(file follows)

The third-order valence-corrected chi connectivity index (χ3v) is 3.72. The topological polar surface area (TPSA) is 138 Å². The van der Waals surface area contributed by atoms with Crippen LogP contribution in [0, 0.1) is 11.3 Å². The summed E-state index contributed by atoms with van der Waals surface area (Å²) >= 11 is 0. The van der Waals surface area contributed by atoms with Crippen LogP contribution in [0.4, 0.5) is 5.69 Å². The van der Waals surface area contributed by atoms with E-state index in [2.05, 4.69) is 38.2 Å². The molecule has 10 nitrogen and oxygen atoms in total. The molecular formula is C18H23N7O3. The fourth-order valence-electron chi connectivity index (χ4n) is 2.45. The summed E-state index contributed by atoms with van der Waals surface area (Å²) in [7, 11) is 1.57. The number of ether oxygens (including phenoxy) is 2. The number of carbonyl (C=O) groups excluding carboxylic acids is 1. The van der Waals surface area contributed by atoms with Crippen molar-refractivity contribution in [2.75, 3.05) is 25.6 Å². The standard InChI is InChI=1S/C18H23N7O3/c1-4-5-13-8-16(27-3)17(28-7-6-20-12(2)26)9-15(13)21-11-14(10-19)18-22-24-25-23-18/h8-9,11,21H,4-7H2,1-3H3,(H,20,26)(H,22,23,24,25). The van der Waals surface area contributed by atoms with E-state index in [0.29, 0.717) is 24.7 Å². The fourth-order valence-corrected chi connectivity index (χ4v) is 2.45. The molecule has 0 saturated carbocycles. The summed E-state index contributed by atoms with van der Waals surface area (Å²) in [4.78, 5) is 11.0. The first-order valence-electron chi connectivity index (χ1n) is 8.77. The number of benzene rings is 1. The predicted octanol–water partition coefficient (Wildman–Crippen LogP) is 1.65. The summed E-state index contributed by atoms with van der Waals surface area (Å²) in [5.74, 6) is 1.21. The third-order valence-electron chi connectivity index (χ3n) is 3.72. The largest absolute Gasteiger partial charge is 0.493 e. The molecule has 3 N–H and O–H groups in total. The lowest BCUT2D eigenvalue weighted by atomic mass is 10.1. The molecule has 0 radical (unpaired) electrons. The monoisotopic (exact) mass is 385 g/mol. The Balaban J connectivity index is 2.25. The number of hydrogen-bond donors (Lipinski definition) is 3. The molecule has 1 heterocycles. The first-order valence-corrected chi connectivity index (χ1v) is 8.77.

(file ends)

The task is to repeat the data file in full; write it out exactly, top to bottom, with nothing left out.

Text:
The third-order valence-corrected chi connectivity index (χ3v) is 3.72. The topological polar surface area (TPSA) is 138 Å². The van der Waals surface area contributed by atoms with Crippen LogP contribution in [0, 0.1) is 11.3 Å². The summed E-state index contributed by atoms with van der Waals surface area (Å²) >= 11 is 0. The van der Waals surface area contributed by atoms with Crippen LogP contribution in [0.4, 0.5) is 5.69 Å². The van der Waals surface area contributed by atoms with E-state index in [2.05, 4.69) is 38.2 Å². The molecule has 10 nitrogen and oxygen atoms in total. The molecular formula is C18H23N7O3. The fourth-order valence-electron chi connectivity index (χ4n) is 2.45. The summed E-state index contributed by atoms with van der Waals surface area (Å²) in [7, 11) is 1.57. The number of ether oxygens (including phenoxy) is 2. The number of carbonyl (C=O) groups excluding carboxylic acids is 1. The van der Waals surface area contributed by atoms with Crippen molar-refractivity contribution in [2.75, 3.05) is 25.6 Å². The standard InChI is InChI=1S/C18H23N7O3/c1-4-5-13-8-16(27-3)17(28-7-6-20-12(2)26)9-15(13)21-11-14(10-19)18-22-24-25-23-18/h8-9,11,21H,4-7H2,1-3H3,(H,20,26)(H,22,23,24,25). The van der Waals surface area contributed by atoms with E-state index in [0.29, 0.717) is 24.7 Å². The fourth-order valence-corrected chi connectivity index (χ4v) is 2.45. The molecule has 0 saturated carbocycles. The summed E-state index contributed by atoms with van der Waals surface area (Å²) in [4.78, 5) is 11.0. The first-order valence-electron chi connectivity index (χ1n) is 8.77. The number of benzene rings is 1. The predicted octanol–water partition coefficient (Wildman–Crippen LogP) is 1.65. The summed E-state index contributed by atoms with van der Waals surface area (Å²) in [5.74, 6) is 1.21. The third-order valence-electron chi connectivity index (χ3n) is 3.72. The largest absolute Gasteiger partial charge is 0.493 e. The molecule has 3 N–H and O–H groups in total. The lowest BCUT2D eigenvalue weighted by atomic mass is 10.1. The molecule has 0 radical (unpaired) electrons. The monoisotopic (exact) mass is 385 g/mol. The Balaban J connectivity index is 2.25. The number of hydrogen-bond donors (Lipinski definition) is 3. The molecule has 1 heterocycles. The first-order valence-corrected chi connectivity index (χ1v) is 8.77.